A year later, in 1999, Apple launched the iBook. It targeted computer novices and primarily the education segment. With a clamshell design and 6 vibrant colours it was just like the iMac, but portable. It was even advertised as an “iMac to go” and had a handle so that people knew that it was portable. The iBook became one of the most popular computers in schools with some even distributing it to every student. Eventually the iBook morphed into today’s famous MacBook.

After two great product launches, the iMac and the iBook, in January 2000, the Board at Apple decided to make Steve Jobs the official CEO of Apple. A year later, Apple finally launched Mac OS X. This was NeXTSTEP, and much better. 

While there were major moves on the product line, Jobs also needed money to fund his projects. Going back to August 1997, Jobs announced a shocking deal at Macworld. While speaking about ‘Meaningful Partners’, he announced a deal with his long-time foe, Bill Gates. Microsoft and Apple were going to share their patents. Further, Microsoft would build a version of MS Office for the Mac. Jobs also announced that Microsoft Internet Explorer was going to become the default web browser on the Macintosh. 

Towards the end, a massive live video of Gates came on the screen (which in hindsight, Jobs acknowledged, showed Jobs in poor light). This was met with loud booing from the crowd who were Apple purists and were against all those “PC people”. Jobs explained this later by famously saying, “Apple didn’t have to beat Microsoft. Apple had to remember who Apple was because they’d forgotten who Apple was.”

As CEO, one of Jobs’ priorities was to reinvigorate the brand image of Apple. He wanted to raise the brand to an ideological level and hence decided not to talk about technical specifications, a philosophy that continues till date.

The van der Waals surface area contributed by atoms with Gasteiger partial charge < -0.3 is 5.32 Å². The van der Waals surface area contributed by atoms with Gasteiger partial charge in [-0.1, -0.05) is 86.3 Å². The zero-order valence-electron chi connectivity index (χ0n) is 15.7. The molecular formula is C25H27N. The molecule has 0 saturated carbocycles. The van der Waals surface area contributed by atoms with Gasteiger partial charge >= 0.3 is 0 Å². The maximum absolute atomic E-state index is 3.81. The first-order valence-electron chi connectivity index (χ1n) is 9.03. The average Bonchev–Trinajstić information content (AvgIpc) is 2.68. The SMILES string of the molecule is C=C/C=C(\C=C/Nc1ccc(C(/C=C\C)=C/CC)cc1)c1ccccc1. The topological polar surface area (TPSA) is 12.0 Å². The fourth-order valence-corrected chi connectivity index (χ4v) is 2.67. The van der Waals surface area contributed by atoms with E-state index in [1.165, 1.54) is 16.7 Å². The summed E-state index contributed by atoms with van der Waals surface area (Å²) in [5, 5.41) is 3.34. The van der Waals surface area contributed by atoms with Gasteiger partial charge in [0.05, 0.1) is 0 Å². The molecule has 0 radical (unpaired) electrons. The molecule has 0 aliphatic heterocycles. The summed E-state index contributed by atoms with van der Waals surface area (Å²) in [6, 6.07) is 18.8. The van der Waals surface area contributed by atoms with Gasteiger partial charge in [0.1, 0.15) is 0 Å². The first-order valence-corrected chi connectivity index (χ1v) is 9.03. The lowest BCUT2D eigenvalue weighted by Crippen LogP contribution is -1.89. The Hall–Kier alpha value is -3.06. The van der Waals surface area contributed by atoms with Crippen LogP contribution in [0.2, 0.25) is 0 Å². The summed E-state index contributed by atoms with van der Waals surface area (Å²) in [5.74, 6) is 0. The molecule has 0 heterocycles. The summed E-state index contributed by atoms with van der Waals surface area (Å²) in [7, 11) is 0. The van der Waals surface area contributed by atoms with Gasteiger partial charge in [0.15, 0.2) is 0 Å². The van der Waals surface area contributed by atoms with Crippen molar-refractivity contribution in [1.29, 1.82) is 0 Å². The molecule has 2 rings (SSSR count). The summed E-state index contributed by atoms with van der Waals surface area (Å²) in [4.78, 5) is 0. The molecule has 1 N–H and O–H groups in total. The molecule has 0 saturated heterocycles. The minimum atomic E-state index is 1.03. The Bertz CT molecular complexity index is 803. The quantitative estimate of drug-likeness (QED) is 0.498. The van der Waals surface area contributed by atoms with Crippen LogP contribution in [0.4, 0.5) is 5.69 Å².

Around this time, IBM, Apple’s biggest competitor, was promoting their ThinkPad using the campaign slogan, “Think”. In Autumn 1997, Jobs launched the new Apple campaign, “Think Different”. He said the soul of Apple was to do things differently. Apple products were meant to be used by people who considered themselves different and not ordinary. Only people who believe they can change the world actually do so. 

The “Think Different” campaign was immensely powerful and had a very deep meaning. The lynchpin of the video ad was the memorable Crazy Ones which included world-famous visionaries like Albert Einstein, Thomas Edison, Mahatma Gandhi and Pablo Picasso. These Crazy Ones were the people who believe they could change the world and they did. This campaign won the 1998 Emmy Award for Best Commercial and the 2000 Grand Effie Award for most effective campaign in America.

I must say that this is one of the best ad campaigns I have seen and stands next to Pepsi’s iconic, “Nothing Official About It” ad.

Jobs believed that Apple was a premium company with premium products. Therefore, he charged a higher price for their products. Since, Apple computers were sold next to Windows computers, often the salespeople recommended the cheaper Windows computers. Jobs realised he had to sell Apple products differently and create a brand experience. To create this experience, he decided to open Apple’s own retail stores in the US. In May 2001, stores in Tyson’s Corner, Virginia and Glendale, California were opened.